Page URL:

Theatre Review: The Quiet House

27 June 2016
Appeared in BioNews 857

Gareth Farr's play is not for the faint hearted. It covers the very personal story of a couple's infertility in a way that would leave even the most callous person – I speak for myself here – emotionally fatigued. Farr says his aim in any play is to make an audience feel something, and he certainly achieves that.

The plot centres on a straight couple, Jess (Michelle Bonnard) and Dylan (Oliver Lansley), who have been together since they were 29. Now, at 35, after having tried and failed to conceive naturally, they try IVF.

Five years of writing reviews for BioNews means that I have been an audience member for more plays and films, TV programmes and radio dramas than is probably healthy. What sets The Quiet House apart from so many of those is that it feels like it is a true story. Jess and Dylan are like hundreds of couples I have spoken with at various events and shows over the years.

The Quiet House is almost too realistic, too honest. Lansley and Bonnard's performances are raw and completely unguarded, and clearly resonated deeply with the audience, to such a point that I wonder how anyone who had gone through IVF unsuccessfully could have made it through the hour and 40 minutes and still been able to stand up at the end.

What also gives this play an edge is its phenomenal attention to detail, both in terms of the IVF process and the statistics used in the play. I assume that this is thanks to the guidance of The London Women's Clinic.

The play excellently juxtaposes moments of comedy and tragedy, with much of the humour coming from Dylan's laddish boss Tony (Tom Walker) and neighbour Kim (Allyson Ava-Brown), who is a new mum. The choicest part of the play, though, for me and my subconscious gender bias at least, was a scene focusing on Dylan.

He had hidden the news that he and Jess were undergoing IVF from colleagues at work, even preferring for people to think that Jess had cancer rather than know the truth. In a particularly powerful monologue he despairs that his involvement is boiled down to something he can sum up in three words – 'and I wank'. He feels utterly detached from the whole process. Often in fertility-related dramas the woman's role is the only focal point; this play strikes a necessary balance, showing the effect on both people in the couple.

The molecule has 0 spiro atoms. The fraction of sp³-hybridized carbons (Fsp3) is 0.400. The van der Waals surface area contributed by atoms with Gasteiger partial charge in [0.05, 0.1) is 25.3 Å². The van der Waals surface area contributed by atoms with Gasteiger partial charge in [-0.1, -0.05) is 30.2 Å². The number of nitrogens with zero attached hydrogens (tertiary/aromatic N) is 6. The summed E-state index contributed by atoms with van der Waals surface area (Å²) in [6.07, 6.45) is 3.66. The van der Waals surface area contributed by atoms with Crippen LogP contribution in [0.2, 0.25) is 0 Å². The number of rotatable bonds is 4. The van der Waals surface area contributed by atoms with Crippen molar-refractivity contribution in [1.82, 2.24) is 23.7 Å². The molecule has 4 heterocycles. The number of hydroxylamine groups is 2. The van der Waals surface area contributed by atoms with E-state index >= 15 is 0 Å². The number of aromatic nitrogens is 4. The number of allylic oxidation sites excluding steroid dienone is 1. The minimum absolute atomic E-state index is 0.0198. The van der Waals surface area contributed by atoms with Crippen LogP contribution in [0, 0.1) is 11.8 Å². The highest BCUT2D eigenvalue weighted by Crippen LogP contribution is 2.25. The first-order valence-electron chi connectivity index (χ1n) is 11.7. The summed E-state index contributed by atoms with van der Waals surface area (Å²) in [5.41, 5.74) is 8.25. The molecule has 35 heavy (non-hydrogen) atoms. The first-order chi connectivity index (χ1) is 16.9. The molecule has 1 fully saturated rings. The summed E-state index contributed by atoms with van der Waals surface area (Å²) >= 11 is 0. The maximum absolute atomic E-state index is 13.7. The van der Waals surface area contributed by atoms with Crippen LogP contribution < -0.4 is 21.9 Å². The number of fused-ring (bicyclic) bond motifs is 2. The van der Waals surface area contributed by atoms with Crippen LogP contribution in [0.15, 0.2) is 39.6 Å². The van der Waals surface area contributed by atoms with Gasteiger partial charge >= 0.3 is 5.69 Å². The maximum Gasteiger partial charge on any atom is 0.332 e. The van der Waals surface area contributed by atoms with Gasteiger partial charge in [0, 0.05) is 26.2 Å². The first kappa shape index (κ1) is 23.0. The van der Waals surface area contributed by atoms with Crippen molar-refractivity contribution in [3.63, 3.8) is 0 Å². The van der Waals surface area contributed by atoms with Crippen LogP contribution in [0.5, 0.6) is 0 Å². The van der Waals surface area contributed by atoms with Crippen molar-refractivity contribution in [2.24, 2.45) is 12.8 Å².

The show runs at the Park Theatre, in Finsbury Park from 7 to 9 July 2016. It is the centrepiece of the Fertility Fest, a series of events and performances run in collaboration with the London Women's Clinic, Echo, Arts Council England and the Wellcome Trust. It is certainly worth seeing, but I'd advise anyone going along to bring a pack of tissues and pre-order a strong gin and tonic at the bar afterwards.

8 August 2016 - by Rachel Siden 
Half of Me is a play aimed at a young audience, and tells the story of children born through Assisted Reproductive Technology (ART)...
25 July 2016 - by Rachel Reeves 
Dear Baby Mine is a Radio 4 drama based on the true story of Conor, who is diagnosed with azoospermia, and the emotional rollercoaster that ensues...
22 June 2015 - by Jane Morris 
It takes an ambitious and courageous playwright to take on the challenging and emotive subject of IVF. Some may even regard it as foolish to delve into a topic that combines science, religion, politics and ethics...
15 June 2015 - by Sarah Pritchard 
How do couples who have undergone unsuccessful cycles of IVF decide when enough is enough? Should people try to set a personal 'limit' of cycles before treatment begins? And what support is out there if treatment doesn't work?...
2 February 2015 - by Daniel Malynn 
'The Empty Frame' by the PSYCHEdelight theatre company was billed as an edgy and controversial play but fails to go into any previously unexplored territory or bring any new perspectives....
to add a Comment.

By posting a comment you agree to abide by the BioNews terms and conditions

Syndicate this story - click here to enquire about using this story.